Several studies show that vinegar may improve the regulation of blood sugar and insulin in Type 2 diabetics and lower the risk for diabetes in people at risk (prediabetics). None of these studies looked at weight loss as an end point. However, researchers propose three mechanisms for the effects on carbohydrate metabolism that might explain a role in weight loss.
- Decrease digestion or absorption of complex carbohydrates: According to at least one study, it is possible that vinegar inactivates some of the enzymes that digest carbohydrates in the gut. Fewer carbs are absorbed, leading to a decreased calorie intake.
- Decrease blood sugar blood sugar and insulin levels: In clinical studies, in response to a carbohydrate meal, blood sugar level is lower than expected (anti-glycemic effect). As a result, insulin levels are lower (because less is needed) and insulin sensitivity also increases (insulin works better).
- Turn on genes that regulate carbohydrate metabolism: Vinegar may turn on or off genes so that more starch is stored in the liver and muscles and other tissues use up more glucose (glycolysis). These changes help to keep blood sugar constant and insulin levels low and also cause more fat to be used up to make sugar (gluconeogenesis).
The conclusion from studies on carbohydrate digestion, absorption and metabolism and on blood sugar and insulin regulation is that less glucose is available for fuel. Instead fat is used to make sugar (gluconeogenesis) and burned for fuel (lipolysis) which leads to loss of body fat and weight.
Several studies found that taking vinegar before or with a meal lowers the increase in blood sugar and insulin levels expected after a carbohydrate meal (anti-glycemic effect).
- One study reported in the European Journal of Clinical Nutrition in 1995 found that five healthy test subjects given vinegar on a meal had lower blood sugar response during 95 minutes of measurements after taking vinegar than when given a control liquid.
- A later study published in the journal Diabetes Care divided participants into three groups: one group with normal blood sugars, one group at risk for diabetes and the third group with Type 2 diabetes. The participants in each group who took four teaspoons of vinegar just before meals had lower blood glucose and insulin increases two hours after a high carbohydrate meal compared to those not taking vinegar.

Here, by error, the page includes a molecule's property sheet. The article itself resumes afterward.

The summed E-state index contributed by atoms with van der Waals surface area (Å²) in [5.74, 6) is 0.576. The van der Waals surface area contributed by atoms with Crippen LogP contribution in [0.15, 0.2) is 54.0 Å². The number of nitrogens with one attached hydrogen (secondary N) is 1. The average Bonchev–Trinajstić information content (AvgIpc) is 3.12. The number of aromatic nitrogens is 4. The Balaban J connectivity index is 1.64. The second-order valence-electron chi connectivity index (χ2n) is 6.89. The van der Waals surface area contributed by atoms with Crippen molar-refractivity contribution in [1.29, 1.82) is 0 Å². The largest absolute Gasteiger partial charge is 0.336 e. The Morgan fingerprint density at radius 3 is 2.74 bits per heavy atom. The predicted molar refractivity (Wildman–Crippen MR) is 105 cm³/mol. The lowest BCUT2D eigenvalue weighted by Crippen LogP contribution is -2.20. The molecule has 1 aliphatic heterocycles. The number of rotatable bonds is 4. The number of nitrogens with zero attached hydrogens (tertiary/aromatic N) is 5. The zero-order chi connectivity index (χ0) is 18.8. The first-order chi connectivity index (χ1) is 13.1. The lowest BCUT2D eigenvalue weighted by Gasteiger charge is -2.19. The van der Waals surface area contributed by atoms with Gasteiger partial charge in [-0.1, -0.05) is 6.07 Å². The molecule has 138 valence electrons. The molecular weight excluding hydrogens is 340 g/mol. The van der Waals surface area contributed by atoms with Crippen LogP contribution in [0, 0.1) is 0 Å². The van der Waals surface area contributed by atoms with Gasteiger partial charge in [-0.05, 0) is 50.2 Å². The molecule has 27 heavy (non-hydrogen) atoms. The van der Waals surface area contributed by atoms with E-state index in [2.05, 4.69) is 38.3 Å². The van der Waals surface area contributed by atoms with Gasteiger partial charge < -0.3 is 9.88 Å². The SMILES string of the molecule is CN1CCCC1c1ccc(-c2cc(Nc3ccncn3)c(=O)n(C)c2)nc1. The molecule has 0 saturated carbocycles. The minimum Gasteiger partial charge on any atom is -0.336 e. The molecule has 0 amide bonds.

- A third study of 30 healthy adults in the Annals of Nutrition and Metabolism in 2010 by the same authors showed further evidence that taking two teaspoons of vinegar with a carbohydrate meal lowered the increase in blood sugar expected.
Effect on Appetite
Investigators suggest that people who use vinegar eat less and lose weight because vinegar causes a feeling of fullness (satiety) and curbs a person's appetite throughout the day. A few studies that looked at how vinegar affects blood sugar levels after a carbohydrate meal also looked at the effect on appetite.
- A study published in the European Journal of Clinical Nutrition in 2005 found that using vinegar with a white bread meal increased satiety. Higher levels of vinegar caused higher levels of satiety. In this study, vinegar also lowered the expected blood sugar and insulin levels.
- A study published in the Journal of the American Dietetic Association reported that participants given vinegar ate 200-275 fewer calories a day.
Delayed Gastric Emptying
Some investigators believe that vinegar delays food from being emptied from the gut, leading to a longer duration of feeling full. One study reported in the European Journal of Clinical Nutrition concluded that using vinegar before eating delayed emptying the stomach, but a previous study reported in the same journal did not find this result.
Acidity and Pectin
Some believe that the acidity of the vinegar may slow digestion of carbs leading to a feeling of fullness and a decrease in appetite. Others believe that the pectin fiber in the vinegar that comes from apples increases the feeling of fullness.
The U. S. Food and Drug Administration (FDA) has a strict regulation on what is food grade vinegar versus non-food grade acetic acid and regards vinegar as safe. Taken diluted in water or juices or on your salad, vinegar does not appear to have any health risks. However, if taken in large doses, undiluted, or for a long time, there may be consequences to your health:
- There is evidence that over time, high doses of vinegar can cause bone loss, lower blood potassium levels and affect renin, a kidney hormone in the blood.
- Because vinegar is acetic acid, it is possible it can burn your throat and esophagus if taken as a pill or undiluted.
- The acidity of vinegar can also erode teeth enamel if you sip it or don't rinse your mouth after drinking it.
- The acidity may also interfere with absorption of medicines, such as diuretics and insulin, if taken at the same time.
Vinegar is available in pill supplements. These are not well-regulated so you cannot be sure of the amount of vinegar in a product or whether the pills are contaminated with toxic additives.
The use of vinegar for weight loss is popular in blogs, but the evidence for its efficacy is incomplete. Vinegar may well prove to have an effect on fat metabolism and appetite and thus aid weight loss. The problem is that without scientific proof, doctors cannot professionally recommend vinegar as a weight loss aid.
Don't substitute vinegar for a sensible, healthy, calorie-reduced weight loss plan, however. Instead consider vinegar as a possible weight loss aid, not the miracle fat and weight reducer it is claimed to be.
Ask your doctor before you use any alternative substances as a weight loss strategy so you can get expert advice backed up by scientific evidence. In addition, consider healthy ways to lose weight.